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Population: the five lawyers of the Simpson clan

Published in 2017 Texas Rising Stars — April 2017

Among the five lawyers who make up the lawyering branch of the Simpson family tree—Mike; his three daughters, Michelle, Mackenzie and Maryssa; and his son-in-law, Andrew—you won’t find the same practice area twice. Ranging from criminal defense to civil litigation to insurance defense, the five of them, says Michelle Simpson Tuegel, “could form a super firm.”

As it turns out, lawyering wasn’t the family biz till Mike Simpson’s generation. 

“My family’s profession is ranching,” he says. “My father and my grandfather both ranched. I was the first to get a college degree.” 

Mike does have a ranch, but as a 9-to-5 it can’t compete with lawyering. “When I was young, in the ’60s, I was seeing all the different changes with people’s rights, and I wanted to be in a profession where social problems would be addressed,” says the plaintiff’s personal injury attorney. “What I saw during the civil rights movement was that lawyers were leading the change. Seeing that was inspiring.”

What his daughters saw was equally inspiring. 

“Mackenzie, Maryssa and I watched our dad get up every morning and go do work that he loved,” says eldest daughter Michelle, who practices criminal defense. “He has a passion and an unending amount of energy for law. When you’re exposed to how lawyers are a voice for people and for change—and we saw that in big and small ways through our dad—it impacted all of us.”

Middle daughter Mackenzie S. Wallace even took to carrying a briefcase around the house and wrote in her third-grade diary that she wanted to be a lawyer. “I was playing lawyer and making Maryssa be my client,” says Mackenzie, now a business litigator. “I don’t think any of us grew up knowing, really, that we were little girls. Dad treated us outside of gender norms. We were challenged to crash through the glass ceiling.”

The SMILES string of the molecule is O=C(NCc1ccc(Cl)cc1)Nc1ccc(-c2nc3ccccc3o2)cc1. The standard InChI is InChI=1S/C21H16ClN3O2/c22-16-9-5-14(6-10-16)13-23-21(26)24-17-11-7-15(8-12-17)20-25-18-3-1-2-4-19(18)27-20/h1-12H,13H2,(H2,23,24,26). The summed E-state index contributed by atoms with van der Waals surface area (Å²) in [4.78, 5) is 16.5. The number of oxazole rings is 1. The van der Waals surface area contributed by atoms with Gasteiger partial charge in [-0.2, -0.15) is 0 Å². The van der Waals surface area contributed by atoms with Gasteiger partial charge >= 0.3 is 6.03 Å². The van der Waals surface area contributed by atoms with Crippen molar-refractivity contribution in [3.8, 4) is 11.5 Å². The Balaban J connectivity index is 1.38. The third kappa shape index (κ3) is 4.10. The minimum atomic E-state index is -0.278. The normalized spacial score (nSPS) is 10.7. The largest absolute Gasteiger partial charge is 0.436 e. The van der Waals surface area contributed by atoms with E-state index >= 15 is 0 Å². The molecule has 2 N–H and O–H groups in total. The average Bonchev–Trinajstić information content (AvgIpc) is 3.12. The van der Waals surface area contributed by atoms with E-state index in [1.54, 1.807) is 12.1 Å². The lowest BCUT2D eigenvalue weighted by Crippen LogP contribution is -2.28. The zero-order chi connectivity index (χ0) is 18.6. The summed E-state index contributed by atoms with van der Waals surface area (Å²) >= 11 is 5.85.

Two of the sisters were star athletes. Michelle enjoyed a career as a professional water-skier, once ranked third in the world and first in the U.S. in women’s slalom; Maryssa Simpson was an academic all-state basketball player before she headed to UT-Austin for law school. 

While Dad was the inspiration, none of the daughters do his plaintiff’s-side work. 

“When I was in middle school, I asked, ‘What if someday, Dad, I’m on the other side?’” Mackenzie remembers. “And he said, ‘We need good people on both sides.’ So it is kind of interesting that all of us do the opposite of what he does—other than Andrew.”

Andrew Tuegel, a plaintiff’s civil litigator who met wife Michelle at Baylor, didn’t grow up in a family of lawyers. “It didn’t really click for me that I wanted to be a lawyer until the first day of law school,” he says. “To become part of a family that’s full of lawyers has really been a great experience.”

Andrew laughs when he remembers his first Simpson holiday meal. “I kept waiting for my turn to talk, for somebody to say, ‘Andrew, what do you think about this?’ I learned pretty quickly that’s not the way this family works. If you have something to say, you need to just say it.”

“In our family, we don’t butt heads about the kinds of law we practice,” says Maryssa, an insurance-defense litigator. “We butt heads over tons of other things, but it seems like the law is the one area where we all help each other out.” 

That means even the non-lawyers have their roles. “We call our mom the ‘honorary lawyer,’” Michelle says. “She was a dental hygienist by trade, but an extremely avid reader and writer. Of course, what lawyers do now, more than anything, is read and write. Our mom gave us that part of our practices.”

Mom also had a habit of taking the girls out of school early to watch Dad’s jury trials.

“The girls actually thought ‘trial’ was a town, because their mother would always say, ‘Your dad has gone to trial,’” Mike says. “As they got older and told us that, we just about died laughing.”

Being related to Mike Simpson has its benefits.

“Mike is one of the greatest trial lawyers in the state of Texas, hands down,” Andrew says. “I think you could get a rapid consensus of that from lawyers around the state. So in my practice, I will often get a Mike Simpson story about how he whipped them for a seven- or eight-figure verdict, and then, not having a Simpson last name, I get to drop in, ‘Oh, yeah, that’s my father-in-law. I’ll tell him you said ‘hello.’”

Michelle laughs. “Yeah, we’ve all definitely had that experience. I’ve had it—some other lawyer being on the phone or being in my office and, suddenly, they discover that I’m Mike Simpson’s daughter and they say, ‘Oh, I never want to go to Wise County again.’” 

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